Contrast this with March of the Penguins, a documentary about emperor penguins in Antartica and what they have to do through. It is ‘set’ today but the same story could have taken place during the ice age, so I feel that the movies are ‘apples to apples’ comparable.

Now you definitely get the ‘when will this be over’ feeling watching the March. But it is not for yourself, but for the penguins. In a vast irony of evolution, penguins appear to have become perfectly adapted to their Antartic environment but in a way that leaves their quality of life below that of pond scum. I don’t want too give much away but you haven’t seen suffering until you have seen what the penguins do as part of their normal life. Yes, there was suffering in Schindler’s List and Meet the Parents but it was relatively short and hardly normal. The penguins do this year in, year out, generation in, generation out.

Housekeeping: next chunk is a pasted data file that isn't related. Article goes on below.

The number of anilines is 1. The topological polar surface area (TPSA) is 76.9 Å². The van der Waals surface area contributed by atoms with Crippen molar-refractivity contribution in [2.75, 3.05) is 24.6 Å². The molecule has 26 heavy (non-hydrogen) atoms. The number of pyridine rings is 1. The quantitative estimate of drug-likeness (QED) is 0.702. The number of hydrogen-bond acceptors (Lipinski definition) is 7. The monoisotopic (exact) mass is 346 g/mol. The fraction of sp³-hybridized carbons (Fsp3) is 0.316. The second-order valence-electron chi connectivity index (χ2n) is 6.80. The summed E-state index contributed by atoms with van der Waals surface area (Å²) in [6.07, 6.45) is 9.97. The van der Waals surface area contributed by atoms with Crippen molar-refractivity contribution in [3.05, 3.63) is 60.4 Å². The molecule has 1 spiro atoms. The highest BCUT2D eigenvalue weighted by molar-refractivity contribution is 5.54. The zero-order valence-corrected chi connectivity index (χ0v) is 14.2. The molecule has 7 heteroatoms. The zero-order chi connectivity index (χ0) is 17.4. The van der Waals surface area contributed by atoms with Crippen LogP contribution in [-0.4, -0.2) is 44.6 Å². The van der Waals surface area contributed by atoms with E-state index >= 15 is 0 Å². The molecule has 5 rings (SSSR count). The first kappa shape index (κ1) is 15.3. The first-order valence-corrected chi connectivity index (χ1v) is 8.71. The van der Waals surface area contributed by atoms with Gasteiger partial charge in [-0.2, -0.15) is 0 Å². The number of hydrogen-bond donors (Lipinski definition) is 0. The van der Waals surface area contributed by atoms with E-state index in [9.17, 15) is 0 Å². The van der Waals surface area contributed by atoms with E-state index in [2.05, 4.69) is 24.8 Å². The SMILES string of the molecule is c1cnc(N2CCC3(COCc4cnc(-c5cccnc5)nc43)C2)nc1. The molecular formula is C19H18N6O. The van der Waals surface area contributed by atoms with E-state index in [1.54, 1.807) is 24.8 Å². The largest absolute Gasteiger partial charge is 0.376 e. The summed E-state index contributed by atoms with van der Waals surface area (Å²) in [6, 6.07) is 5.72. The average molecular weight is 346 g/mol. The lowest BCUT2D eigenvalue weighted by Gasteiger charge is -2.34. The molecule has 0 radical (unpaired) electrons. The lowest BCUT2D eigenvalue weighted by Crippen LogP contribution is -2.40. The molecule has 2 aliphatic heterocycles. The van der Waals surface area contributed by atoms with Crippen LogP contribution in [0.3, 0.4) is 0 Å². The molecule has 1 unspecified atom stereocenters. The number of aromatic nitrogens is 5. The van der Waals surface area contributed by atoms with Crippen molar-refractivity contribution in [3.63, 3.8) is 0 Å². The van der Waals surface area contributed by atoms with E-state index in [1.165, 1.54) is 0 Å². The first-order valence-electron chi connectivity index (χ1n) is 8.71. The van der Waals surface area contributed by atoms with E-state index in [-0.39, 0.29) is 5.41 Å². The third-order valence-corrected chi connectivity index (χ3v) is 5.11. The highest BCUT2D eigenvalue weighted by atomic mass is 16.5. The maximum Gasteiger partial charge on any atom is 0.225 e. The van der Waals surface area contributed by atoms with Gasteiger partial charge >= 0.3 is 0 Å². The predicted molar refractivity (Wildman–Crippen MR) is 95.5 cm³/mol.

This movie is entertaining for the whole family but also gives you something in return: a new perspective on how hard life can be. Whenever things are getting you down, you will be able to think of the penguins and thank goodness you are not one of them.

In another irony, there is the subtext of global warming and what it might be doing to the penguins’ environment and way of life. When it comes down to it, it is difficult to walk away from that with environmental fervour. After this movie, the emperor penguins are not going to be the poster child for that cause.

Bent bananas